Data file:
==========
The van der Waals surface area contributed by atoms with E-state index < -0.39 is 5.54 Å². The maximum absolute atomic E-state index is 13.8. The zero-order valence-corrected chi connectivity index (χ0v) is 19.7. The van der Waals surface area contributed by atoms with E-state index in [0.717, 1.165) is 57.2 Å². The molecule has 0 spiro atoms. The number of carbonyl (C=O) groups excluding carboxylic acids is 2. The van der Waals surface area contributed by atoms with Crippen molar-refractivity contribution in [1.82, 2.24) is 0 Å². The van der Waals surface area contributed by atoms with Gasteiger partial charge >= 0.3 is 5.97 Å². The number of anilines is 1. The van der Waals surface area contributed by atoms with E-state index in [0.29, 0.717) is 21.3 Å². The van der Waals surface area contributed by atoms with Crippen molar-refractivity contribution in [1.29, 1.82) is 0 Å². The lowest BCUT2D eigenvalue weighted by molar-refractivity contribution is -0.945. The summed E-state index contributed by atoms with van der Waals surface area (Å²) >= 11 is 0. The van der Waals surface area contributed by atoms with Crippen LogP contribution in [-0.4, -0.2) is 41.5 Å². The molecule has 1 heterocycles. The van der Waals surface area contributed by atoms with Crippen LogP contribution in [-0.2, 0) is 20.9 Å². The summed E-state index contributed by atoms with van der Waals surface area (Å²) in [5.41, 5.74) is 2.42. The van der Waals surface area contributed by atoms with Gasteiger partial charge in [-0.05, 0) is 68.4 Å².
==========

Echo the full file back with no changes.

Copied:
The van der Waals surface area contributed by atoms with E-state index < -0.39 is 5.54 Å². The maximum absolute atomic E-state index is 13.8. The zero-order valence-corrected chi connectivity index (χ0v) is 19.7. The van der Waals surface area contributed by atoms with E-state index in [0.717, 1.165) is 57.2 Å². The molecule has 0 spiro atoms. The number of carbonyl (C=O) groups excluding carboxylic acids is 2. The van der Waals surface area contributed by atoms with Crippen molar-refractivity contribution in [1.82, 2.24) is 0 Å². The van der Waals surface area contributed by atoms with Gasteiger partial charge >= 0.3 is 5.97 Å². The number of anilines is 1. The van der Waals surface area contributed by atoms with E-state index in [0.29, 0.717) is 21.3 Å². The van der Waals surface area contributed by atoms with Crippen molar-refractivity contribution in [1.29, 1.82) is 0 Å². The lowest BCUT2D eigenvalue weighted by molar-refractivity contribution is -0.945. The summed E-state index contributed by atoms with van der Waals surface area (Å²) >= 11 is 0. The van der Waals surface area contributed by atoms with Crippen LogP contribution in [-0.4, -0.2) is 41.5 Å². The molecule has 1 heterocycles. The van der Waals surface area contributed by atoms with Crippen LogP contribution in [-0.2, 0) is 20.9 Å². The summed E-state index contributed by atoms with van der Waals surface area (Å²) in [5.41, 5.74) is 2.42. The van der Waals surface area contributed by atoms with Gasteiger partial charge in [-0.05, 0) is 68.4 Å².